Yes, but only if there's a proper balance between measurement and action
Last month I had three requests for advice on how to get the most out of an employee engagement survey, and how to link the survey to business performance. The requests came from HR managers working in major organisations and I hope they found our meetings and my advice in some way useful. For my part I came away with several observations.
- It was not the HR directors that were asking for advice, but people below them who had been given responsibility for the survey.
- None of the organisations had identified a compelling reason for conducting the survey, no objectives, no pressing questions to be answered, just a vague idea that it was the proper thing to do.
- Prior to our meeting none of the organisations had given any real thought to how the survey data might be linked to hard business performance metrics, or what those metrics might be.
- Nor had they thought through the processes or procedures for post-survey action.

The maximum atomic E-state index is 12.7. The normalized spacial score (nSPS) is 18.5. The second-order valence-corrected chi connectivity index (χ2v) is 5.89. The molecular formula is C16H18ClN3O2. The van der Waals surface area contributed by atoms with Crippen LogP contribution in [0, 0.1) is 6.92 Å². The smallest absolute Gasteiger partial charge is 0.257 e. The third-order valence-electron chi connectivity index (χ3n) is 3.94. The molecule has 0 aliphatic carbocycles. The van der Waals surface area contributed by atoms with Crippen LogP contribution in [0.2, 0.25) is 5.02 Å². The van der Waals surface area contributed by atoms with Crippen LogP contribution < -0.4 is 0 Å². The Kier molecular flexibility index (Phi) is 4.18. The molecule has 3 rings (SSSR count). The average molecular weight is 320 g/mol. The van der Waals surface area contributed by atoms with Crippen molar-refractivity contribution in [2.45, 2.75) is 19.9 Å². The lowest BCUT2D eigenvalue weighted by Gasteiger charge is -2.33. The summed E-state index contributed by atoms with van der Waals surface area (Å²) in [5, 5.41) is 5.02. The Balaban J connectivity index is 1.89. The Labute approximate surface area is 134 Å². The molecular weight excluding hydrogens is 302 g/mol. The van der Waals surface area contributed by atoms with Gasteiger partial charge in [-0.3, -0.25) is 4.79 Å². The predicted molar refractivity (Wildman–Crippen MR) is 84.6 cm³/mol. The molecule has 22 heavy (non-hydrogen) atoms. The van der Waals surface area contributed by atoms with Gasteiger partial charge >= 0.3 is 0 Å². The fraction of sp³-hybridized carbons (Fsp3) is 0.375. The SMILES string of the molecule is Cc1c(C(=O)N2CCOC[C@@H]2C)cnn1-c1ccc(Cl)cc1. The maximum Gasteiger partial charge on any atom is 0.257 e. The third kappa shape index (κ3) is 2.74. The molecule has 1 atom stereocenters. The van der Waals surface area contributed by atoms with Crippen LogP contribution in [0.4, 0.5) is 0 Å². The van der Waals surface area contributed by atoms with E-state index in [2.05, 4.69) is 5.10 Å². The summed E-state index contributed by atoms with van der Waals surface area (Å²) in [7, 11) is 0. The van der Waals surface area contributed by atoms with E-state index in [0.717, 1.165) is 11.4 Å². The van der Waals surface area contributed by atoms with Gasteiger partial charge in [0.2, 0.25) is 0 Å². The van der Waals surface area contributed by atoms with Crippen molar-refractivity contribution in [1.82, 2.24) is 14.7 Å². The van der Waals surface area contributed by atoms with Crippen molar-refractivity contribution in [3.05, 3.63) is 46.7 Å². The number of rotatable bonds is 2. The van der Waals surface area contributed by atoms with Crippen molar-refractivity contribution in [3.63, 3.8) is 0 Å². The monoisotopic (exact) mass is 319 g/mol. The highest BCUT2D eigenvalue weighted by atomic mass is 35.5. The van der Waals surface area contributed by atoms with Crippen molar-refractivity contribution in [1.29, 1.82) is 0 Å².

- The survey providers engaged by these companies had not offered guidance or advice on any of these fundamental issues.
In one of my blogs last May I drew attention to the fact that around 70% of large companies regularly conduct engagement surveys but only 10% do anything with the results. These conversations go a long way to explaining why.
The fact of the matter is that if engagement surveys are to be real drivers of business performance, as they can be, the approach needs to shift. Senior managers need to take responsibility for them, they need to focus on linking people’s attitudes and behaviours to hard business performance metrics, and the balance of effort needs to shift to post-survey action.
If engagement surveys are to be real drivers of business performance there needs to be a proper balance between measurement and action.